7 Days of readings

Recently Noted. Comment

Anti-Gay Chaplain Fined

A three-judge panel of the U.S. 6th Circuit Court of Appeals, based in Cincinnati, ruled on April 26 that Ohio prison authorities did not violate the constitutional rights of a state prison chaplain when they fined him two days pay for defying an order to allow an openly gay prisoner to lead a musical group of inmates during prayer services. Comment

Humble Sophistication

The well made, the machine made, and the expertly crafted have retaken ground in studio practice these days. These gestures seem equally matched by those efforts resulting in the nearly made and barely crafted. Allison Smith comes to mind when thinking of the former category. Gedi Sibony in the latter. Comment

Killer Pumps, Achilles!


Shocking, Awful Delights

Dubbed the “Pope of Trash” by William Burroughs, director John Waters is a rare personality whose body of work includes the cult classic films “Hairspray,” “Female Trouble,” and “Pink Flamingos.” His films are about people who would never win in real life, yet they always win in his movies. Comment

Seymour Hersh and The American Brain

Dear New Yorker Magazine. Comment

Suicidal Tendencies

The millennium has come and gone with no apocalypse, and nary a horseman in sight. Still, beneath the blissful glow of globalization, a culture rife with suicide, school shootings, and hatred festers—to say nothing of the young warriors and insurgents initiated since 9/11. Violence wins. Death rules. Comment

The End of ‘Gay USA’ and All Public Access TV

Congress is fast-tracking a bill that would severely cut back on the obligation of cable TV companies to devote channels to public access and fund the facilities to run them. If you care at all about preserving these precious community outlets, go immediately to for the latest information on the bill and how you can stop it. Comment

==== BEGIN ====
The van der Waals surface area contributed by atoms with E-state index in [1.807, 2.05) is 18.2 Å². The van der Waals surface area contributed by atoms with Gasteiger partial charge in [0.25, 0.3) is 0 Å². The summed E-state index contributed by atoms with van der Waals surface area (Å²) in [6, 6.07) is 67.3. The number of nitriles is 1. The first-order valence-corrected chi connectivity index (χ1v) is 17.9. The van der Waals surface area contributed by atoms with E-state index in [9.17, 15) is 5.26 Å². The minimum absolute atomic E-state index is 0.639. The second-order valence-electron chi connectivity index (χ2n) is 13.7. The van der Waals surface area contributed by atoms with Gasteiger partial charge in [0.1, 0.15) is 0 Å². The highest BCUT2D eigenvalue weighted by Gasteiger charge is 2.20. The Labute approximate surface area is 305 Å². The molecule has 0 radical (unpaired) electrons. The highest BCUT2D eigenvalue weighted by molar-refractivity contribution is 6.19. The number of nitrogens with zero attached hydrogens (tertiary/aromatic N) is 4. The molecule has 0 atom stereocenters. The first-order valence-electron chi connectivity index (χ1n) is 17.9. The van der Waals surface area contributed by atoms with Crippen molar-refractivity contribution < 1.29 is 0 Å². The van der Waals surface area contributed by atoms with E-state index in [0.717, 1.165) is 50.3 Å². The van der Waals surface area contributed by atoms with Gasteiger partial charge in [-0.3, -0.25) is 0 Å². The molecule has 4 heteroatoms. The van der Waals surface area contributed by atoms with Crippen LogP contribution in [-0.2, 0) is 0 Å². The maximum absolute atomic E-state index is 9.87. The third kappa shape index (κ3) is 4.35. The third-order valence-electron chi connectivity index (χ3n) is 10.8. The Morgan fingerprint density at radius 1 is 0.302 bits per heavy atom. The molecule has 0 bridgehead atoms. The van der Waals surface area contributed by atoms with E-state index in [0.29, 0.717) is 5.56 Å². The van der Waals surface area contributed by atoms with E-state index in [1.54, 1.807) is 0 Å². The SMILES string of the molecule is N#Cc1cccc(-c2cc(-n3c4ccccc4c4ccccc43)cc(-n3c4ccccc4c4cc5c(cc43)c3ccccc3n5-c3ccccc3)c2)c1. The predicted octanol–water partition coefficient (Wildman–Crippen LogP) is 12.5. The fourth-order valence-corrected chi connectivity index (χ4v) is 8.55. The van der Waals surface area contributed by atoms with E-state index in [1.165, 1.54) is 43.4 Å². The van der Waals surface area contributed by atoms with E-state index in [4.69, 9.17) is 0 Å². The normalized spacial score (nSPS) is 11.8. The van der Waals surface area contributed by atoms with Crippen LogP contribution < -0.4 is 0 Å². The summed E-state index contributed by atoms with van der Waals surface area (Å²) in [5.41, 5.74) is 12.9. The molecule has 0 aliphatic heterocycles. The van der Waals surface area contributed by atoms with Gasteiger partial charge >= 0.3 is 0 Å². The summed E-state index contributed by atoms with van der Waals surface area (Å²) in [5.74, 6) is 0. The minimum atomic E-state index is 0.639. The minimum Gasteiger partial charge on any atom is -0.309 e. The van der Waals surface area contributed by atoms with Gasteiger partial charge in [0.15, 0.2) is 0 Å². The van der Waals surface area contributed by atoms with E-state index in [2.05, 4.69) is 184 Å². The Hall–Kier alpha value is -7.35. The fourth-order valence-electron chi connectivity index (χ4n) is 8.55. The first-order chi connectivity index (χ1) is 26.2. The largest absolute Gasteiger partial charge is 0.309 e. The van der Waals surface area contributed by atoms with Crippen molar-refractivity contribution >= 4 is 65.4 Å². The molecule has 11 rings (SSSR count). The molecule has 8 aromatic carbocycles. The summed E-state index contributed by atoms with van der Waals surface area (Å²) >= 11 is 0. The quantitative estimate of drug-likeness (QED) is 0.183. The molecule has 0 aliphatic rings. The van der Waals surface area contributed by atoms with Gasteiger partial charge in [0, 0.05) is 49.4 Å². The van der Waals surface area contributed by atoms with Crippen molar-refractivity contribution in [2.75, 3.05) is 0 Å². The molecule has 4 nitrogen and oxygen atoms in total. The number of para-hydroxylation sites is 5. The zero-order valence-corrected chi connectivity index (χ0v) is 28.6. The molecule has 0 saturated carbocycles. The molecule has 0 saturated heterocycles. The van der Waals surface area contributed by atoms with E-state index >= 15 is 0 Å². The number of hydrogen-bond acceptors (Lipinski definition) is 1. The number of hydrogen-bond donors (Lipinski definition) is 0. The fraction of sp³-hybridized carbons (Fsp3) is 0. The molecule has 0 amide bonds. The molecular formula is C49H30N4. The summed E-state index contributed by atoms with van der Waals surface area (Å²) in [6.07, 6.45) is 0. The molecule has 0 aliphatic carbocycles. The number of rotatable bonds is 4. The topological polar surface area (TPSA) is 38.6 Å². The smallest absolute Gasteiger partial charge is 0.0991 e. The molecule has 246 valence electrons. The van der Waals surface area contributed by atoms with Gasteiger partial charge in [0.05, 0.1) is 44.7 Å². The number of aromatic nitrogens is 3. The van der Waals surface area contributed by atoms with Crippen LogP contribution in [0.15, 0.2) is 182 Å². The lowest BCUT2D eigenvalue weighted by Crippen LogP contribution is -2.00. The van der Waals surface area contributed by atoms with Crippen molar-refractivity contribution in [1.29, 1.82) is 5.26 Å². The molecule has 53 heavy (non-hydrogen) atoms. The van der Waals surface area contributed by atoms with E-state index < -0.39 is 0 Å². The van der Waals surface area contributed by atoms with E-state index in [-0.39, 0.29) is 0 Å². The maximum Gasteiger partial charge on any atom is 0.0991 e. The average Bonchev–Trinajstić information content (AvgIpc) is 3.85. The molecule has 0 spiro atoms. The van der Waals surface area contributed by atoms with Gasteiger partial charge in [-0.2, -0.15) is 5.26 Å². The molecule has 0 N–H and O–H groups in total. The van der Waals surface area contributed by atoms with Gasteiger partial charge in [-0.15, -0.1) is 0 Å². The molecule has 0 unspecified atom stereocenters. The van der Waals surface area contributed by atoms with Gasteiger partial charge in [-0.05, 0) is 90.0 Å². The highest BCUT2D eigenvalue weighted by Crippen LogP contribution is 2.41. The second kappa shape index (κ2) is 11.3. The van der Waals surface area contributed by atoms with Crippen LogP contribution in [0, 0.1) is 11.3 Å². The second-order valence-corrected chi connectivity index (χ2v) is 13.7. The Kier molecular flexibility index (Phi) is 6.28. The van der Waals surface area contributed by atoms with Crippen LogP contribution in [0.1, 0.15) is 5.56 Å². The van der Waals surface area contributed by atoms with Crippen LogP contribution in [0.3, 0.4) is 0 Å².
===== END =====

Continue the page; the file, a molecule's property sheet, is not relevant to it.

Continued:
The Bad And The Beautiful

As the tempest blows over Tribeca, a quiet storm is brewing at the scaffolding-corseted Walter Reade with a panorama of Syrian films, one of the national cinemas yet to enjoy its 15 minutes. Comment

Out In South Africa

Funeka Soldaat is a South African woman who’s determined to live life her way. Although she is expected to look feminine, she flaunts her masculinity. After people warned her that having a lesbian wedding in her community would be like committing suicide, she told her street committee she would be getting married.. Comment


Volume 5, Number 18 | May 4 - 10, 2006 Comment

Letters to the Editor

Please address letters to the editor to Comment

A Giving Priest Who Was Very Much Human

With a debut screening last Thursday of “Saint of 9/11” at the Tribeca Film Festival, director Glenn Holsten and co-producers Brendan Fay and Malcolm Lazin offered up a wonderful gift to humanity and to history. Comment

Mayor, NYPD Punt on Steel Gym

While saying he did not “know the specifics of the case,” Mayor Michael R. Bloomberg defended the police department’s legal action against a gym for allegedly allowing a drug dealer to sell there even though the gym’s owner had asked police to arrest the dealer. Comment

Media Circus for B’way Rainmaker

What is unspeakable about “Three Days of Rain” has very little to do with the play, the production, or even Julia Roberts’ performance. After it opened, I was truly shocked at the lengths people in the press, on chat boards, and in conversation went to heap vitriol on Roberts—so much that it made the national news. Comment

NYPD Seeks Park Slay Witness

Police in Brooklyn are making a full-court press to locate a witness who was the first person to come across the body of William Oliver, 61, who was stabbed to death in Prospect Park on Saturday, April 22. Comment

New Briefs

LGBT Equality and Justice Day, sponsored by the Empire State Pride Agenda, is bringing at least 500 people from around the state to Albany on Monday, May 8 to lobby for equal rights for same-sex couples, an anti-bullying bill, and transgender rights. The assembled are scheduled to hear from state Attorney General Eliot Spitzer, who says he supports the right of gay couples to marry even while he argues before the Court of Appeals on May 31 that the state Constitution currently provides no right to such marriages. Comment

7 Days in dance

Volume 5, Number 18 | May 4 - 10, 2006 Comment